Trouble getting out of bed in the morning, poor grades, emotional outbursts… the list could go on and on when describing difficult experiences for parents—and children—in the teenage years. A mother of two, physician and professor of neurology, Frances Jensen translates the latest teenage brain science for parents in The Teenage Brain: A Neuroscientist’s Survival Guide to Raising Adolescents and Young Adults.
She makes the case that neuroscience has uncovered information over the last decade that will not only benefit families, but could have positive implications for education, health care, social policy and the legal system. The author provides approaches on how to navigate a complicated and until recently, poorly understood life stage.
Dr. Jensen explains that teen years can actually be golden years for learning and development. Parents need to learn empathetic approaches and responses. Teens are often in a state of confusion, but when they know what is actually going on inside their brain from a scientific perspective, they can begin to piece things together. The relationship between parent and teen can then proceed on the best possible footing.
Different than adults
The assumption is often made that a teenager’s brain is very similar to an adult’s. Not so, says Dr. Jensen. The frontal lobe is the last to mature since the brain develops back to front. Risks are evaluated, insight is developed and decisions are made in the frontal lobe. As a result, it’s no surprise that teenagers show immaturity in judgment.
For this review, we will examine addiction and sleep. The author also writes extensively on stress, learning, mental illness, the digital invasion, gender and crime and punishment, among other prevalent issues.
A teenager’s brain is exceptionally susceptible to addiction and vulnerable to injury. The consequences of drug use are heavier for teens as compared with adults. This means longer lasting and possibly permanent impairment to memory and problem solving functions, even with small amounts of exposure. Dr. Jensen writes:
The most significant factor in the association between marijuana abuse and potential brain damage is age. Early teen users are twice as likely to become addicted, and those who indulge in pot before the age of sixteen have more trouble with focus and attention and make twice as many mistakes on tests involving planning, flexibility, and abstract thinking. Also the younger a pot smoker is, the more he or she smokes. Bottom line: the earlier the use, the greater the abuse. (p. 150)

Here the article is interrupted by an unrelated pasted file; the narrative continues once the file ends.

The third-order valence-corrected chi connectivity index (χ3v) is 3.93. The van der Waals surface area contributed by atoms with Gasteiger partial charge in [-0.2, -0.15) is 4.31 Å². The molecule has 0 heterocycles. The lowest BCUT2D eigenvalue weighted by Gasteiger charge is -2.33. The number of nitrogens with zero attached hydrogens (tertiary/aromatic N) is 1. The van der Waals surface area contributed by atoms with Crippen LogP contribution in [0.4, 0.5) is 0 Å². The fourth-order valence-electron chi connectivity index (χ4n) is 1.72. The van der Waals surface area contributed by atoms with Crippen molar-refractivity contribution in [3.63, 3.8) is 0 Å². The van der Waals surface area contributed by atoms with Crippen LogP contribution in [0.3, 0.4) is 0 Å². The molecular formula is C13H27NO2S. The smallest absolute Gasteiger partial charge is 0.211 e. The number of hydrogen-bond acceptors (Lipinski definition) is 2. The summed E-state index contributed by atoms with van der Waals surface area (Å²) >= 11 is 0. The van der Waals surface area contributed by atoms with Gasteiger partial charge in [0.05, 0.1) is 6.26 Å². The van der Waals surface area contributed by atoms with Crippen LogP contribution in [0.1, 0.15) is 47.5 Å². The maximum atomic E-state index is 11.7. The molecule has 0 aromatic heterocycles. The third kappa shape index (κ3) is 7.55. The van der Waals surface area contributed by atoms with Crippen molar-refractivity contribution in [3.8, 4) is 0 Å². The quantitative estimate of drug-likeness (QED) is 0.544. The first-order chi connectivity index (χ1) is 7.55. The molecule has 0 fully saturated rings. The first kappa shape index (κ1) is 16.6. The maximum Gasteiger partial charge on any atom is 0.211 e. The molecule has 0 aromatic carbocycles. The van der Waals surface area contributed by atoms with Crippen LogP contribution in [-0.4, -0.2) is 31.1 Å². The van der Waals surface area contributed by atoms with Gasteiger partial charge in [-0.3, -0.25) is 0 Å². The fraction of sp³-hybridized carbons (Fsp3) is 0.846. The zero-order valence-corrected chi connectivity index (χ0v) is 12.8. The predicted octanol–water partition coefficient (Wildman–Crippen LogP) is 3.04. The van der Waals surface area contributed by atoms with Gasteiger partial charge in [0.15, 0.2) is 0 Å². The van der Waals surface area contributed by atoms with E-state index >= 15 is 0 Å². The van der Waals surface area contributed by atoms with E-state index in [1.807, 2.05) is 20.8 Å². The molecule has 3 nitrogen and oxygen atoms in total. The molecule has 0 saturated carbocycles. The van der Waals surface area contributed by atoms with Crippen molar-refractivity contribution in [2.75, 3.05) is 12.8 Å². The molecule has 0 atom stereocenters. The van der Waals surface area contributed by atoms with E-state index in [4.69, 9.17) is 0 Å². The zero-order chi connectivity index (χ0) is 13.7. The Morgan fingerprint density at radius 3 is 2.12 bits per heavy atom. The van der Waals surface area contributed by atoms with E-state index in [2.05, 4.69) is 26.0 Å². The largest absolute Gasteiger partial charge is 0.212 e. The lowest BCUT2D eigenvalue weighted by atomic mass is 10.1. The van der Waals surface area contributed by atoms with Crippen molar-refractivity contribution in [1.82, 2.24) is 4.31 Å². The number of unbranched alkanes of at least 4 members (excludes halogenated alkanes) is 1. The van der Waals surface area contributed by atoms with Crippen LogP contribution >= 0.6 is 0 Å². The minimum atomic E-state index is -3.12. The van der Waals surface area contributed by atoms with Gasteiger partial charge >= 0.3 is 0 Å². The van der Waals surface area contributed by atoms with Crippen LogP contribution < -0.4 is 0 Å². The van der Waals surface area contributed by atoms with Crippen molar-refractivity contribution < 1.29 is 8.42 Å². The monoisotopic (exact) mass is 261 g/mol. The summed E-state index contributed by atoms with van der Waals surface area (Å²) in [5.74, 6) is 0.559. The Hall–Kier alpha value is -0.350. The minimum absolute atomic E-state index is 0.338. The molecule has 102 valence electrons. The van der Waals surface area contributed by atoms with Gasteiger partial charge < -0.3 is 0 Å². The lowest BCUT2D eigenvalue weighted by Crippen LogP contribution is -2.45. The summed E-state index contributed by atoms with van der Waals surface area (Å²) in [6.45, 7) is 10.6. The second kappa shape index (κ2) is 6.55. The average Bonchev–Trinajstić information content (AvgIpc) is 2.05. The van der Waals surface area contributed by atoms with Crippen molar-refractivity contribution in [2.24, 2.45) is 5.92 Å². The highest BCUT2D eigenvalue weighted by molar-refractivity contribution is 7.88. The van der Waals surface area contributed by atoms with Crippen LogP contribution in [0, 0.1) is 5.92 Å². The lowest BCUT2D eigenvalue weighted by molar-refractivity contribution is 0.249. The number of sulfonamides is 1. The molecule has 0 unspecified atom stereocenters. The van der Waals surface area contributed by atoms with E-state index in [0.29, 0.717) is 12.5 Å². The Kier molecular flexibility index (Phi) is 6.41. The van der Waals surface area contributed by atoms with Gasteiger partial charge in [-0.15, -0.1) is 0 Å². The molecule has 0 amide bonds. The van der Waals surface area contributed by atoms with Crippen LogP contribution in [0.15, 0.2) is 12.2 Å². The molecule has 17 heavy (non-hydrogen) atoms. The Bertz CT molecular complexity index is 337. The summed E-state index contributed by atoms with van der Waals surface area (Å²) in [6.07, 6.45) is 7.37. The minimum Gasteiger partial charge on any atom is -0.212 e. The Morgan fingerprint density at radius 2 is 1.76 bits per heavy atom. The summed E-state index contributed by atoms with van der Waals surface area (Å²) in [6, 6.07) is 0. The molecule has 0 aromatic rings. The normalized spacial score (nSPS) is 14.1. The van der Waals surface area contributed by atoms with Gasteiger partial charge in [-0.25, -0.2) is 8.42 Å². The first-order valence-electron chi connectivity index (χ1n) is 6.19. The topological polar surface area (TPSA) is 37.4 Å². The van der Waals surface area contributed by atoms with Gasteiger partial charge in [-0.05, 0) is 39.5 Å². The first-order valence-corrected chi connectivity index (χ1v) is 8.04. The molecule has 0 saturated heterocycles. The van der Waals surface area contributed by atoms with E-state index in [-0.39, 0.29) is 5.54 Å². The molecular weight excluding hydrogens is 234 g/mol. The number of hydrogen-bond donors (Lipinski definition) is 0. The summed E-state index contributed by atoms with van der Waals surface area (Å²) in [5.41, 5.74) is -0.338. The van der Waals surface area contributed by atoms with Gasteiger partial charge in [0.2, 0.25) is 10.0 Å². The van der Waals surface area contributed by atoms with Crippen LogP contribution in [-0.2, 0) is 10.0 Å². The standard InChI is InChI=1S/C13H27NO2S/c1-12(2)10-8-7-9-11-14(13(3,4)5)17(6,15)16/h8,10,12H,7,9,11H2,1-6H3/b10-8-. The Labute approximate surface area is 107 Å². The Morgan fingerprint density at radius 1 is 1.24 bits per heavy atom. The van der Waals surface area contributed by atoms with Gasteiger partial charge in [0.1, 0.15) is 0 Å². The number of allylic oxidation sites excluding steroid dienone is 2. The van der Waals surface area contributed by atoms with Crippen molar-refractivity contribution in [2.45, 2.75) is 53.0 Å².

The question on most parents’ minds is why do they do it? Dr. Jensen explains:
Part of the answer may lie in the fact that the adolescent brain, because it is firing more often and more intensely than an adult brain, is also experiencing more stress, and with increased stress comes an increased desire for relief. Enter pot. (147)
Dr. Jensen also advises parents to stay collected by showing facts and research to get teens thinking, which has proven effective in an extremely research-based society. However, she warns that teens often need to hear the same information repeated before it’s absorbed.
Dr. Jensen explains why it can be so hard to get teens to go to bed on time and get up in the morning:
Beginning at around ages ten to twelve, young people’s biological clock shifts forward, revving them up by about seven and eight o’clock at night and creating a ‘no sleep’ zone around nine or ten o’clock at night, just when parents are starting to feel drowsy. One reason is that melatonin, a hormone critical to inducing sleep, is released two hours later at night in a teenager’s brain than it is in an adult’s. It also stays in the teenager’s system longer, and this is why it’s so hard to wake your highschooler up in the morning. Adults, on the other hand, have almost no melatonin in their system when they wake up and therefore don’t have the same groggy feeling. (p. 90)
Besides LED light from phones, computers, and TVs interfering with learning and sleep, stress plays a major part. Bedtime is not the time to argue about incomplete homework. Another suggestion is to unwind at least a half hour before bed and make this a “no cell phone time.” Again, using properly presented research, some parents might actually be convincing when conveying that this is a good idea. The authors also suggest that, “the bed itself should also be just for sleeping; avoid associations with eating or watching television – or even homework!” (p. 102)
Stay calm and parent on
It is easy to fear for our teenager’s safety, and rightly so. Instead of being anxious, parents should advocate, be involved, be patient and be knowledgeable about your teenager. Parenting comes down to relationship. Even difficult teenagers want to look to their parents for help, wisdom, limits and advice. The Teenage Brain is a remarkable resource to help parents stay calm and parent on in face of a rapidly changing world.